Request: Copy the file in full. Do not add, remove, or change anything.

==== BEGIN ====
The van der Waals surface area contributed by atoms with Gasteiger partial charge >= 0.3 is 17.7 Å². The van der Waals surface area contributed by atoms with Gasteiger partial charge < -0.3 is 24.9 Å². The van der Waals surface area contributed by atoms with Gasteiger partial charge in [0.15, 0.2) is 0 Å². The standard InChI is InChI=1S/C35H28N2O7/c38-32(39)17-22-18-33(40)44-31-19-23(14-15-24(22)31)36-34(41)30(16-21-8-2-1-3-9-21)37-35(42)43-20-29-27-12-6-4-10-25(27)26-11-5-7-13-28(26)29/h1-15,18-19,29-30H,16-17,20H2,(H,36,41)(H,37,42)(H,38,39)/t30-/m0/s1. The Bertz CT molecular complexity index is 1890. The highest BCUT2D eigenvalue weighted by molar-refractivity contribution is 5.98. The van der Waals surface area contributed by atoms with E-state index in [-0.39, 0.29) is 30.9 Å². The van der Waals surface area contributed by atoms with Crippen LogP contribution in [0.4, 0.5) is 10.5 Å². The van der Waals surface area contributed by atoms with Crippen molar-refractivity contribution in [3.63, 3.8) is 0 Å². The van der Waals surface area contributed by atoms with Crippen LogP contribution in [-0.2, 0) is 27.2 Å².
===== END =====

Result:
The van der Waals surface area contributed by atoms with Gasteiger partial charge >= 0.3 is 17.7 Å². The van der Waals surface area contributed by atoms with Gasteiger partial charge < -0.3 is 24.9 Å². The van der Waals surface area contributed by atoms with Gasteiger partial charge in [0.15, 0.2) is 0 Å². The standard InChI is InChI=1S/C35H28N2O7/c38-32(39)17-22-18-33(40)44-31-19-23(14-15-24(22)31)36-34(41)30(16-21-8-2-1-3-9-21)37-35(42)43-20-29-27-12-6-4-10-25(27)26-11-5-7-13-28(26)29/h1-15,18-19,29-30H,16-17,20H2,(H,36,41)(H,37,42)(H,38,39)/t30-/m0/s1. The Bertz CT molecular complexity index is 1890. The highest BCUT2D eigenvalue weighted by molar-refractivity contribution is 5.98. The van der Waals surface area contributed by atoms with E-state index in [-0.39, 0.29) is 30.9 Å². The van der Waals surface area contributed by atoms with Crippen LogP contribution in [0.4, 0.5) is 10.5 Å². The van der Waals surface area contributed by atoms with Crippen molar-refractivity contribution in [3.63, 3.8) is 0 Å². The van der Waals surface area contributed by atoms with Crippen LogP contribution in [-0.2, 0) is 27.2 Å².